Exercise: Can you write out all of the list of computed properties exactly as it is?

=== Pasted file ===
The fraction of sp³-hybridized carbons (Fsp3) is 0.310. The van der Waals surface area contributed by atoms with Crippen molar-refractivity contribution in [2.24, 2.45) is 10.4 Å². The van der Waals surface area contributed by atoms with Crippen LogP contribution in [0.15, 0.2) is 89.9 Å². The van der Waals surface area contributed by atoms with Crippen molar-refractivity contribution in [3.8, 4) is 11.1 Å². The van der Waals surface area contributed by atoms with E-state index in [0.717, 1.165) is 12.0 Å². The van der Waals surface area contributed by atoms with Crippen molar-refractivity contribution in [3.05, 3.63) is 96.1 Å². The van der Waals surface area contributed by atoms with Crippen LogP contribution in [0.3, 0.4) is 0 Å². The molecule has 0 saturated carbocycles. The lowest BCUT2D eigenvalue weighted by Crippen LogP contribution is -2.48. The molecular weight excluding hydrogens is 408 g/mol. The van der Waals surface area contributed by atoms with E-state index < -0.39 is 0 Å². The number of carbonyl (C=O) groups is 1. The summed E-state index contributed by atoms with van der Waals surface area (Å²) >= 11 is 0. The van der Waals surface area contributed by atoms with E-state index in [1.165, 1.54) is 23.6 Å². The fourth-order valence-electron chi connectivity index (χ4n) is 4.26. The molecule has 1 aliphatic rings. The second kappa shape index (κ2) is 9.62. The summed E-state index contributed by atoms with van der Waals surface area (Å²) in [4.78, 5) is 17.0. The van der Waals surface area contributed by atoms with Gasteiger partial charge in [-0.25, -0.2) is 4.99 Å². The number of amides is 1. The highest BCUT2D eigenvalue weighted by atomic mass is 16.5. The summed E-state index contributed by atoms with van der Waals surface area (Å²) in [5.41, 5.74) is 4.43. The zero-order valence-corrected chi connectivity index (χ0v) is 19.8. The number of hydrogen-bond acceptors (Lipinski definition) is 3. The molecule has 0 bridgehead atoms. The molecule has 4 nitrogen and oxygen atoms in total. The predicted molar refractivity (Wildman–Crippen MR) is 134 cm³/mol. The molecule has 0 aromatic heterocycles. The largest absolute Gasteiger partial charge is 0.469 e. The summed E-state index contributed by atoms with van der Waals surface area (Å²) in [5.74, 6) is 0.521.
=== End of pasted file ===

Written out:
The fraction of sp³-hybridized carbons (Fsp3) is 0.310. The van der Waals surface area contributed by atoms with Crippen molar-refractivity contribution in [2.24, 2.45) is 10.4 Å². The van der Waals surface area contributed by atoms with Crippen LogP contribution in [0.15, 0.2) is 89.9 Å². The van der Waals surface area contributed by atoms with Crippen molar-refractivity contribution in [3.8, 4) is 11.1 Å². The van der Waals surface area contributed by atoms with E-state index in [0.717, 1.165) is 12.0 Å². The van der Waals surface area contributed by atoms with Crippen molar-refractivity contribution in [3.05, 3.63) is 96.1 Å². The van der Waals surface area contributed by atoms with Crippen LogP contribution in [0.3, 0.4) is 0 Å². The molecule has 0 saturated carbocycles. The lowest BCUT2D eigenvalue weighted by Crippen LogP contribution is -2.48. The molecular weight excluding hydrogens is 408 g/mol. The van der Waals surface area contributed by atoms with E-state index < -0.39 is 0 Å². The number of carbonyl (C=O) groups is 1. The summed E-state index contributed by atoms with van der Waals surface area (Å²) >= 11 is 0. The van der Waals surface area contributed by atoms with E-state index in [1.165, 1.54) is 23.6 Å². The fourth-order valence-electron chi connectivity index (χ4n) is 4.26. The molecule has 1 aliphatic rings. The second kappa shape index (κ2) is 9.62. The summed E-state index contributed by atoms with van der Waals surface area (Å²) in [4.78, 5) is 17.0. The van der Waals surface area contributed by atoms with Gasteiger partial charge in [-0.25, -0.2) is 4.99 Å². The number of amides is 1. The highest BCUT2D eigenvalue weighted by atomic mass is 16.5. The summed E-state index contributed by atoms with van der Waals surface area (Å²) in [5.41, 5.74) is 4.43. The zero-order valence-corrected chi connectivity index (χ0v) is 19.8. The number of hydrogen-bond acceptors (Lipinski definition) is 3. The molecule has 0 bridgehead atoms. The molecule has 4 nitrogen and oxygen atoms in total. The predicted molar refractivity (Wildman–Crippen MR) is 134 cm³/mol. The molecule has 0 aromatic heterocycles. The largest absolute Gasteiger partial charge is 0.469 e. The summed E-state index contributed by atoms with van der Waals surface area (Å²) in [5.74, 6) is 0.521.